My in-box was ripe for spring cleaning so I spent a good hour the other day going through my e-mail. It occurred to me just how much “junk” I had accumulated. Some of it from newsletters with stale content. Unsubscribe. Some of the clutter came from CRM trails I had created from previous purchases from brands I bought or made the mistake of sharing my e-mail address. Haven’t opened them in months. Interruption marketing. Unsubscribe. Some of it was a mystery. How did they get my e-mail? Unsubscribe. I just started to make a dent in this frustrating, world of clutter.
But it also got me thinking about so much of what we do as marketers. With good intentions, we seek to “engage”. We create “outreach” and we hope to control a relationship. But a lot of what we create is more noise and clutter and a stiff arm from consumers. We create more work for consumers to clean up our clutter trail. Unsubscribe.
The fight for attention isn’t anything new. And it isn’t just confined to the inbox. The reality is that consumers are just too busy to pay attention to anything let alone one-way “push” and “control marketing” from brands. To wit, look at golf. More and more people are “unsubscribing” to a five hour round. Who has the time or patience anymore for five hours of, well, anything? Likewise, professional sports are seeing the same frustration as many fans can’t sit through a nine-inning baseball game. Indeed, even the NFL has become a chore to watch; 10 minutes of action wrapped in a 3 and a half hour TV package is wearing out. And NASCAR? Millenials have been driving their own race cars for a decade. Who needs bad seats to see cars going fast and left? Unsubscribe.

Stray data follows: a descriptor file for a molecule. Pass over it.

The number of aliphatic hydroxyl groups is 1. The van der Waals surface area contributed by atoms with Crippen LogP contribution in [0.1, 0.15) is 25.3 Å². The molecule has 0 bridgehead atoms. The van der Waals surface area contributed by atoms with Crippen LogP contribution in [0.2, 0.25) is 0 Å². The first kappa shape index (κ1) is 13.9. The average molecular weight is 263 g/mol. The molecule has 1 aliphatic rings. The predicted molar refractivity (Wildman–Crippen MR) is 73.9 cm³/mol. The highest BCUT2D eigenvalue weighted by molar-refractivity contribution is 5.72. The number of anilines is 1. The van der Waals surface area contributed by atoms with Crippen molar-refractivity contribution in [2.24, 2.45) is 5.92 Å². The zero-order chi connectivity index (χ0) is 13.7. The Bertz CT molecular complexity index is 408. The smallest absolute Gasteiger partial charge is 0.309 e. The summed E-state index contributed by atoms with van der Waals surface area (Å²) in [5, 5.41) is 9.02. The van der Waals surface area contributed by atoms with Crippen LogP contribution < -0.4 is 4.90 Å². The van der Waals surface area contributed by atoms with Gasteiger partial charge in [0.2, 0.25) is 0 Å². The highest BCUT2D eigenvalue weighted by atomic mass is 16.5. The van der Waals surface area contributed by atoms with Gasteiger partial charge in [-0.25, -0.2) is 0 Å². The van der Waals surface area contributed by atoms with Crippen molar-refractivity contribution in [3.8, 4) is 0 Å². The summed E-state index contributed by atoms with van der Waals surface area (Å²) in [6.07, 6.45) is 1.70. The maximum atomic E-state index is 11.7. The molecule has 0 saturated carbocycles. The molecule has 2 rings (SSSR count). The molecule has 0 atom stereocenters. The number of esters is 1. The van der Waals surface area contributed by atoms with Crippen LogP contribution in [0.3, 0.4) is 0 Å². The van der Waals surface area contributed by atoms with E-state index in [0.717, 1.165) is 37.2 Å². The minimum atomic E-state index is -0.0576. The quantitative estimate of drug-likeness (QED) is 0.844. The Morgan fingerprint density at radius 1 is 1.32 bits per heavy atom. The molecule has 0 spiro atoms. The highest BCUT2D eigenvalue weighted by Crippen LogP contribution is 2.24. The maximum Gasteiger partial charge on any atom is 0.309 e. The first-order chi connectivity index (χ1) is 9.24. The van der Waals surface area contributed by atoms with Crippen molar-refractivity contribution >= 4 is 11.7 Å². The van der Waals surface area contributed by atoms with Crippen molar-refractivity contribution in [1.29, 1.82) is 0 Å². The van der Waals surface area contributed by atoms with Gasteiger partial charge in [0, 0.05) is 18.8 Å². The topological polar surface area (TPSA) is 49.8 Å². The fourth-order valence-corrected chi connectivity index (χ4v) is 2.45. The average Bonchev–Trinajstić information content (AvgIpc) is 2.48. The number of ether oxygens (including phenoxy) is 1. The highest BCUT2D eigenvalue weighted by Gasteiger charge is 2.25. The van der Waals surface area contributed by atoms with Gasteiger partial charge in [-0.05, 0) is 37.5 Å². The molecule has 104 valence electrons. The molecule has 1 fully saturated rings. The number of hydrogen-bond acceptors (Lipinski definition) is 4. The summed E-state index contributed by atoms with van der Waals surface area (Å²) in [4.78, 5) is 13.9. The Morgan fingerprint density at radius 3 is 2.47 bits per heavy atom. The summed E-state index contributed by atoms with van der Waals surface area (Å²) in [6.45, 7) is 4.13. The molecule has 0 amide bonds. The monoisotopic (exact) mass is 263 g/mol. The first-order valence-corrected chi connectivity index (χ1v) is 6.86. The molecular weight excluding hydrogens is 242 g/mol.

Beyond clutter, new value propositions, often enabled by technology, challenge the status quo and are playing a role in this unsubscribe movement. Who needs a $200 a month cable bill when Netflix and other alternatives deliver more value? Unsubscribe. And unplug. Who needs a magazine subscription to a weekly or monthly magazine when news and entertainment is delivered free and in real-time on mobile devices? Cancel my subscription.
The solution? Brands need to appeal to a world of busy consumers with short attention spans who have more control of the value exchange. Golf and professional sports franchises have noticed and are considering changes. Instead of 18 holes, how about 13 holes down at your local course at a deep discount on greens fees? Or, how about a 7 inning game of baseball? MLB is looking into it despite the cries of the gray flannel traditionalists. Even America’s favorite past-time, the NFL and its’ owners, are looking to improve the fan experience with new ad forms, some from soccer, to speed pace of play from commercial interruptions.
The point is, in a high distraction world where time is a commodity as valuable as money to many folks, all brands can win with more of a “subscription” mindset. Sometimes we need to stop and think if what we’re doing is creating value for the consumer or just the opposite. Instead of an e-mail campaign, maybe we can re-deploy those funds to create better customer service? Instead of interrupting consumers, maybe we listen to what their unmet needs might be and create a better product feature or a better user experience via a convenient app. And do we really need a daily Facebook post with little value when a well-researched, informative and educational piece of content might create more genuine interest? Instead of “reaching out” with self serving brand communication, why don’t we give consumers something of value?
And with the pace of technology and disruption, maybe we need more strategic consumer-driven solutions than trying to protect comfortable legacy models. Indeed, better to disrupt ourselves now, than having consumers or more progressive alternatives do it later. Today, it’s too easy for consumers to unsubscribe. As marketers, let’s create value with a subscription and consumer mindset.